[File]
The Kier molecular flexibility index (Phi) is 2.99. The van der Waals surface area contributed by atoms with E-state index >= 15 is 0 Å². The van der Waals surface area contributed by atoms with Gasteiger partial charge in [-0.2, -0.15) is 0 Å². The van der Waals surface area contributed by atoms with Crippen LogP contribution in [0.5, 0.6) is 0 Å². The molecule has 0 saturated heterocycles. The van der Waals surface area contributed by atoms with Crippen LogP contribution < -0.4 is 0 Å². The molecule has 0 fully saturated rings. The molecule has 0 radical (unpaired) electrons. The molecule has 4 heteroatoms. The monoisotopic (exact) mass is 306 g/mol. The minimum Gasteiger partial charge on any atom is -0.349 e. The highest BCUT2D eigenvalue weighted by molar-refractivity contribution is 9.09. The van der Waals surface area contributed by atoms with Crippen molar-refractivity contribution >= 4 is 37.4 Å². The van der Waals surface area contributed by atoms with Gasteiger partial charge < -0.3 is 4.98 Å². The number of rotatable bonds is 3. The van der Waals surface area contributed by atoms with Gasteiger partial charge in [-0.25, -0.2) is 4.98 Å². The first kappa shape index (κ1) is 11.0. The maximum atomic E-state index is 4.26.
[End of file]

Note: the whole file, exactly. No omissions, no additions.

The Kier molecular flexibility index (Phi) is 2.99. The van der Waals surface area contributed by atoms with E-state index >= 15 is 0 Å². The van der Waals surface area contributed by atoms with Gasteiger partial charge in [-0.2, -0.15) is 0 Å². The van der Waals surface area contributed by atoms with Crippen LogP contribution in [0.5, 0.6) is 0 Å². The molecule has 0 saturated heterocycles. The van der Waals surface area contributed by atoms with Crippen LogP contribution < -0.4 is 0 Å². The molecule has 0 fully saturated rings. The molecule has 0 radical (unpaired) electrons. The molecule has 4 heteroatoms. The monoisotopic (exact) mass is 306 g/mol. The minimum Gasteiger partial charge on any atom is -0.349 e. The highest BCUT2D eigenvalue weighted by molar-refractivity contribution is 9.09. The van der Waals surface area contributed by atoms with Crippen molar-refractivity contribution >= 4 is 37.4 Å². The van der Waals surface area contributed by atoms with Gasteiger partial charge < -0.3 is 4.98 Å². The number of rotatable bonds is 3. The van der Waals surface area contributed by atoms with Gasteiger partial charge in [-0.25, -0.2) is 4.98 Å². The first kappa shape index (κ1) is 11.0. The maximum atomic E-state index is 4.26.